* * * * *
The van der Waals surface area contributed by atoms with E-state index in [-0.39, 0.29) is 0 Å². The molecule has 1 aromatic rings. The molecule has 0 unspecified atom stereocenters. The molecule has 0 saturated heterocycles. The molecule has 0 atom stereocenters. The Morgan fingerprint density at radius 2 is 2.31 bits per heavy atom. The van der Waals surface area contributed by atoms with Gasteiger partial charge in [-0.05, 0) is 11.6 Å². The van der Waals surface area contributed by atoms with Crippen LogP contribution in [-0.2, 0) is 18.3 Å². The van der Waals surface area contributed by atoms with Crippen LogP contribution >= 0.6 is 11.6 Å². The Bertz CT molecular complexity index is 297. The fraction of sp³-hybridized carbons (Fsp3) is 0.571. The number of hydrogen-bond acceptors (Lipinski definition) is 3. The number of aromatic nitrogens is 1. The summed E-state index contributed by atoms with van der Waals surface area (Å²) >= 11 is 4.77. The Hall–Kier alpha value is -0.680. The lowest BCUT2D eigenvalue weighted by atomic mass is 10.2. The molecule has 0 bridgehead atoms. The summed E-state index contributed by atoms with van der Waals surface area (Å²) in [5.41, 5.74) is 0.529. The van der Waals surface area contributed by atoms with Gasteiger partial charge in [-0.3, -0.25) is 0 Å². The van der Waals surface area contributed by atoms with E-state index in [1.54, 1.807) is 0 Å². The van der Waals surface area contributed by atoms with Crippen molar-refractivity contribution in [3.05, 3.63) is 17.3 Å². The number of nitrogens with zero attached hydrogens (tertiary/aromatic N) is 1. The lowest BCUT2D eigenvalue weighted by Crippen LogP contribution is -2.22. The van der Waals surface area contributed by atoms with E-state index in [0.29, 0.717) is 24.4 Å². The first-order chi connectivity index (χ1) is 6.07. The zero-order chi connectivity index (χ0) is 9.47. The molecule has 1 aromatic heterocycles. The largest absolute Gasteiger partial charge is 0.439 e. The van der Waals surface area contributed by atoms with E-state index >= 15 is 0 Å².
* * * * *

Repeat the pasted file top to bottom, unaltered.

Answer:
The van der Waals surface area contributed by atoms with E-state index in [-0.39, 0.29) is 0 Å². The molecule has 1 aromatic rings. The molecule has 0 unspecified atom stereocenters. The molecule has 0 saturated heterocycles. The molecule has 0 atom stereocenters. The Morgan fingerprint density at radius 2 is 2.31 bits per heavy atom. The van der Waals surface area contributed by atoms with Gasteiger partial charge in [-0.05, 0) is 11.6 Å². The van der Waals surface area contributed by atoms with Crippen LogP contribution in [-0.2, 0) is 18.3 Å². The van der Waals surface area contributed by atoms with Crippen LogP contribution >= 0.6 is 11.6 Å². The Bertz CT molecular complexity index is 297. The fraction of sp³-hybridized carbons (Fsp3) is 0.571. The number of hydrogen-bond acceptors (Lipinski definition) is 3. The number of aromatic nitrogens is 1. The summed E-state index contributed by atoms with van der Waals surface area (Å²) >= 11 is 4.77. The Hall–Kier alpha value is -0.680. The lowest BCUT2D eigenvalue weighted by atomic mass is 10.2. The molecule has 0 bridgehead atoms. The summed E-state index contributed by atoms with van der Waals surface area (Å²) in [5.41, 5.74) is 0.529. The van der Waals surface area contributed by atoms with Gasteiger partial charge in [-0.3, -0.25) is 0 Å². The van der Waals surface area contributed by atoms with E-state index in [1.54, 1.807) is 0 Å². The van der Waals surface area contributed by atoms with Crippen molar-refractivity contribution in [3.05, 3.63) is 17.3 Å². The number of nitrogens with zero attached hydrogens (tertiary/aromatic N) is 1. The lowest BCUT2D eigenvalue weighted by Crippen LogP contribution is -2.22. The van der Waals surface area contributed by atoms with E-state index in [0.29, 0.717) is 24.4 Å². The first-order chi connectivity index (χ1) is 6.07. The zero-order chi connectivity index (χ0) is 9.47. The molecule has 1 aromatic heterocycles. The largest absolute Gasteiger partial charge is 0.439 e. The van der Waals surface area contributed by atoms with E-state index >= 15 is 0 Å².